Conventional wisdom might suggest that traditional banks have the upper hand over fintechs regarding security. After all, they’re highly regulated by the central banks and there are safeguards in place to protect assets. 

However, since the pandemic, which forced many people to do business remotely, security concerns with digital banking have been somewhat assuaged. A recent study shows that consumers across generations (with the exception of baby boomers) prefer digital banking tools. Another survey from Chase found that consumers consider digital banking a safe and easy way to manage their finances.

It’s also worth noting that companies can overcome risk concerns by using payment gateways that are compliant with regulations set forth by the Payment Card Industry Security Standards Council. This way, a business can ensure both merchant and consumer data is securely handled for credit card transactions.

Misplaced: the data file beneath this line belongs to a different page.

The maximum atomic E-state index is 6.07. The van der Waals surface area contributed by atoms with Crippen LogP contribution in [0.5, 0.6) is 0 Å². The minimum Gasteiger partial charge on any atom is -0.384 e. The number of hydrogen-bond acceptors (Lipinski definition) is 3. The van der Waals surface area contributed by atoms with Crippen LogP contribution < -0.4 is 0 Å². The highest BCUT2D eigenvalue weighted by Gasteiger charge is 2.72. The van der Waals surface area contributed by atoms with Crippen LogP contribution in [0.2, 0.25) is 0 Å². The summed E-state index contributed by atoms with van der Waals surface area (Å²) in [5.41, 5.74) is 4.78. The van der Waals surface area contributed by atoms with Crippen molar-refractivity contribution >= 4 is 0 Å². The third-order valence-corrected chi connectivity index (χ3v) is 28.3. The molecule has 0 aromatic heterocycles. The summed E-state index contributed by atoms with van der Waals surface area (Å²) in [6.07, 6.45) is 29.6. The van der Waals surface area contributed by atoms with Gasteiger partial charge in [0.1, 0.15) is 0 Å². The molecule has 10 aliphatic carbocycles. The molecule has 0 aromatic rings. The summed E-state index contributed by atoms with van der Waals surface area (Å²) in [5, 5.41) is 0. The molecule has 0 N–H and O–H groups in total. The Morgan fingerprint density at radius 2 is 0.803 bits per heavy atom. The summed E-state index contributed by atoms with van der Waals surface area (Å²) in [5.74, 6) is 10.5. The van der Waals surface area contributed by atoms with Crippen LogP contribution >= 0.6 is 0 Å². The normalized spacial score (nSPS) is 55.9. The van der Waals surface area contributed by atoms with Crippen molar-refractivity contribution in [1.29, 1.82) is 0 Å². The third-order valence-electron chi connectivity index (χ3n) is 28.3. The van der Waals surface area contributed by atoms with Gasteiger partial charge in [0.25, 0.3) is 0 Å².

Growth potential

Both banks and fintech companies have tremendous growth potential, but the direction and velocity of that growth are still unknown.

The fintech industry shows an annual growth rate of nearly 25 percent and is one of the fastest-growing sectors. A recent study of 205 business leaders at large corporations found that 90 percent of non-financial companies already offering their own embedded financial services said they had seen a great impact on their bottom line. Eighty-five percent of those said that embedded finance had a significant impact on customer retention.